U.S. Jobless Claims Applications Fall as Labor Market Remains Tight

Signage for a job fair is seen on 5th Avenue after the release of the jobs report in Manhattan, New York City, U.S., September 3, 2021. REUTERS/Andrew Kelly

 The number of Americans filing new claims for unemployment benefits last week fell to the lowest level in three weeks, as the labor market remained tight.

Initial claims for unemployment benefits dropped by 10,000 to 230,000 for the week ending Aug. 19, the Labor Department reported on Thursday.

The previous week’s level was revised up by 1,000 claims, according to official data.

The four-week moving average of initial claims, a less volatile measure, rose by 2,250 to 236,750.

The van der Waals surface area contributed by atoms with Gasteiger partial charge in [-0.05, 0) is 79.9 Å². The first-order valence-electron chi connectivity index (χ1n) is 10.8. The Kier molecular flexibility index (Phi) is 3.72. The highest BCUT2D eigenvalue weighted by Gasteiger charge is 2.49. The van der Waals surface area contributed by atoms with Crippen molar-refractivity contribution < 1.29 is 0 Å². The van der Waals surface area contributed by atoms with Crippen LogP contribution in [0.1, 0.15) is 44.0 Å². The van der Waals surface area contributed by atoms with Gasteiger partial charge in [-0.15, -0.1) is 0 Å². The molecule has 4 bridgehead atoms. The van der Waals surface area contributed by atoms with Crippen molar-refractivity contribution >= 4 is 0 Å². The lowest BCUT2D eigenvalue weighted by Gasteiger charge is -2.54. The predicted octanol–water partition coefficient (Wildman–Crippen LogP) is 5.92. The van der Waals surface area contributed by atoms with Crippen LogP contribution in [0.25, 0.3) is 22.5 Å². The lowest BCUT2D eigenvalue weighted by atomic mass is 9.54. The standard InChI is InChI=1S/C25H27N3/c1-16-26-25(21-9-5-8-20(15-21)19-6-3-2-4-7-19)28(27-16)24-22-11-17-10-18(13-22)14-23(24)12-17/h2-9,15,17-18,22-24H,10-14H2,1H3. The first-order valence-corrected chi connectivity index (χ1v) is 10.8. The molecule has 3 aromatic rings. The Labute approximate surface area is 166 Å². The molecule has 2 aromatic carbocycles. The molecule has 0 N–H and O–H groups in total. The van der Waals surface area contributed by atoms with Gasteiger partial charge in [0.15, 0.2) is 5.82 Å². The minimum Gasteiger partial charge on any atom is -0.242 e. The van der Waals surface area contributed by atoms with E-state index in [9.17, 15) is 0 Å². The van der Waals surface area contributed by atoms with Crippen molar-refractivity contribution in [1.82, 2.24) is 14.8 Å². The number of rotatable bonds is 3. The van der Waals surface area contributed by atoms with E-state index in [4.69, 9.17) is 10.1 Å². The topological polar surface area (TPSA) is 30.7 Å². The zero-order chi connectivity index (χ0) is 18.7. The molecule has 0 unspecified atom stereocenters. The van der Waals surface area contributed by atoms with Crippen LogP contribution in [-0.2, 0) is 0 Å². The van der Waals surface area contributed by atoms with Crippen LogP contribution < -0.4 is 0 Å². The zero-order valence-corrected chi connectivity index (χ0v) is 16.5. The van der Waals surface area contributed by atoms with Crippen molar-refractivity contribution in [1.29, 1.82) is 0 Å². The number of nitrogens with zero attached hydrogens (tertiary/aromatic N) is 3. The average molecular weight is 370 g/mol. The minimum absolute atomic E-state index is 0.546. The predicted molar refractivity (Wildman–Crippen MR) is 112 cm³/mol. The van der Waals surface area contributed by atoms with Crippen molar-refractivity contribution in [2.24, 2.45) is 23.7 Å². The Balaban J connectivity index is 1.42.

Continuing claims, which include those who have received benefits for longer than one week, edged down to 1.7 million for the week ending Aug. 12.

The figure was about 9,000 fewer than the previous week, and down from a high of 1.86 million in mid-April.

Applications for jobless aid reached a higher level above 260,000 for a few weeks this spring, raising some concern, but then receded.

Early this month, the government reported that U.S. employers added 187,000 jobs in July, fewer than expected, but still a reflection of a healthy labor market. The unemployment rate decreased to 3.5 percent, close to a half-century low.

The latest jobless claims report “broadly showcases a labor market that has remained strong and is supporting renewed momentum in the economy,” Bloomberg said.

“Employers are still hiring at a healthy pace, and the wave of layoffs that made headlines earlier this year seems to be abating,” it said.